In 1906, several mines amalgamated to form the Consolidated Mining and Smelting Company of Canada (Cominco), now named Teck Resources. Thus, Red Mountain was the birthplace of a major mining conglomerate that today has operations around the world.
Mines, however, are ephemeral. The extraction of gold and copper lasted from 1894 to 1929 with minor work continuing during the Depression. In 1927 and in 1929, Rossland was struck by major fires.
Although mining in Red Mountain became a memory, Cominco’s smelter in nearby Trail continued to prosper with lead and zinc ores from the Sullivan Mine in Kimberley. Rossland, although diminished, continued as a bedroom community for Trail.
Red Mountain also gained fame, and made history, with a completely different commodity: snow, or “white gold.” The northerly climate and steep mountain slopes, combined with an influx of Scandinavian miners, created the perfect conditions for the introduction and growth of winter sports. In 1896, Olaus Jeldness, a Norwegian mining engineer, formed the Norwegian Ski Club, introducing skiing and ski jumping to the area.
The first downhill ski championship in Canada was held on Red Mountain in 1898. Jeldness won the event and repeated as champion the following two years.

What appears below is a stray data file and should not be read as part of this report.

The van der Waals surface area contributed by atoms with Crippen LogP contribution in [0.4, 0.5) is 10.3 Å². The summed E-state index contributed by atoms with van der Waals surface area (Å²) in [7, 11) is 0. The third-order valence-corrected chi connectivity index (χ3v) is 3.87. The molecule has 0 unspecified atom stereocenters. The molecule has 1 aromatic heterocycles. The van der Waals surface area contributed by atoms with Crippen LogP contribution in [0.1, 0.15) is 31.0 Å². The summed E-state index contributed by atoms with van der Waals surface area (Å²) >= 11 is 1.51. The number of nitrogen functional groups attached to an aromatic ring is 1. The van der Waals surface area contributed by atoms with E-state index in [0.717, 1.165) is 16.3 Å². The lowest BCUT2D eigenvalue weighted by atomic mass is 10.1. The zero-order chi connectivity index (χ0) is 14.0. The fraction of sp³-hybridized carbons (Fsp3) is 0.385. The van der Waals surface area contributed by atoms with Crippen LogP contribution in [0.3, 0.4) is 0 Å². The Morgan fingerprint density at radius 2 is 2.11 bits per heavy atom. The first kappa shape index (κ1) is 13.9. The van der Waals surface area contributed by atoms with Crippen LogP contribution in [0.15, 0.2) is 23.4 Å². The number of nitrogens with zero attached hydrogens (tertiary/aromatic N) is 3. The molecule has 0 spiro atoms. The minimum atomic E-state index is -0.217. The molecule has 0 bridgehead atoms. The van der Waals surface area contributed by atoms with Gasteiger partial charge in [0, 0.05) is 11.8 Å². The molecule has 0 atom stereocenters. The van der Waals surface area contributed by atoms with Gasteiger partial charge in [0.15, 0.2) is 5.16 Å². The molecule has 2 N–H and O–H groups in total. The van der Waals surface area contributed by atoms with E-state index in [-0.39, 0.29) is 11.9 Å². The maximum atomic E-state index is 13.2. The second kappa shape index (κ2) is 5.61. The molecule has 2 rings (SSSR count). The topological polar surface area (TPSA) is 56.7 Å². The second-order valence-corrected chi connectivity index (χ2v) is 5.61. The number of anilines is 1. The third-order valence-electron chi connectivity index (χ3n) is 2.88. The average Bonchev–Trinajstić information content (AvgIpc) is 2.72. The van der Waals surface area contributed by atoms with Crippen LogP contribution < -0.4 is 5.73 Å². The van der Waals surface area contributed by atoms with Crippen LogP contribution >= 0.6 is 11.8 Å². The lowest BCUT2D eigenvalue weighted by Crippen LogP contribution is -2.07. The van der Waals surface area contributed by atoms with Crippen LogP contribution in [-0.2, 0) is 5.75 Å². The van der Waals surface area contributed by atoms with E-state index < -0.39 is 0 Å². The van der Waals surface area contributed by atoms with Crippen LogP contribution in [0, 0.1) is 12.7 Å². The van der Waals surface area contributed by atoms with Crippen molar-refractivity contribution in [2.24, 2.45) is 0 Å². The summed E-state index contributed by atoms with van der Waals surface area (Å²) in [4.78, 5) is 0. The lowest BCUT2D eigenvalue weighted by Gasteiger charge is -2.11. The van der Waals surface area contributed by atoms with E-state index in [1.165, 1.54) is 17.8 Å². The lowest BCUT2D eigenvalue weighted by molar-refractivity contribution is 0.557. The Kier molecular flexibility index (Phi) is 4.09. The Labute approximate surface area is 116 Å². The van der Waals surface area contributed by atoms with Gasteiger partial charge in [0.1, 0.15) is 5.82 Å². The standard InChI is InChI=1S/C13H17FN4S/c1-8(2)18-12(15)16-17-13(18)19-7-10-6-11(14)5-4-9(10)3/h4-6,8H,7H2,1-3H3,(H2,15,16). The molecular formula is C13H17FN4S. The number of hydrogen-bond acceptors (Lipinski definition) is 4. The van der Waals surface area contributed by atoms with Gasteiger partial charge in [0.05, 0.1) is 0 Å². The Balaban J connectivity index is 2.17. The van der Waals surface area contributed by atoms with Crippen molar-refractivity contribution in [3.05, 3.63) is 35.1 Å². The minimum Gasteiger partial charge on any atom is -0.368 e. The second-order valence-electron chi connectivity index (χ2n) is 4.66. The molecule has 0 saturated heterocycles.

Skiing’s reputation for partying received an early boost in 1898 when Jeldness hosted his legendary “tea party” on Red Mountain. Twenty-five guests climbed to the summit, where a bonfire and bountiful alcoholic refreshments awaited. The difficulty came in returning on skis in the dark. According to folklore, a doctor and an ambulance were waiting at the bot- tom, and few escaped without injury.
Skiing’s popularity continued to grow in the region, and in the mid-1940s Canada’s second chairlift was built there (the first was at Mont Tremblant, Quebec) using equipment from old mining tramlines and knowledge gained from building ore tramways. The first ride up the mountain took place on December 16, 1947.
In 1968, Red Mountain hosted the first World Cup ski competition to be held in Canada. Rossland’s Nancy Greene, fresh off a gold medal in the giant slalom at the Grenoble Winter Olympics, won the same event at Red Mountain.
In 1988, Red Mountain again hosted World Cup ski events. The Red Mountain Ski Club has placed more racers on the national ski team than any other Canadian club. Kerrin Lee-Gartner, another Rosslander, won the downhill gold medal in the 1992 Olympics.
Today, many skiers slalom down Red Mountain unaware of the enormous network of abandoned tunnels and shafts that lie below, or of how significantly the steep little mountain has impacted Canada’s mining and skiing history.
Downtown Rossland, British Columbia.
Above: An assortment of mining tools on display at the Rossland Museum and Discovery Centre.
Right: A statue in Rossland celebrates Olaus Jeldness, the Norwegian mining engineer who introduced skiing and ski jumping to the area.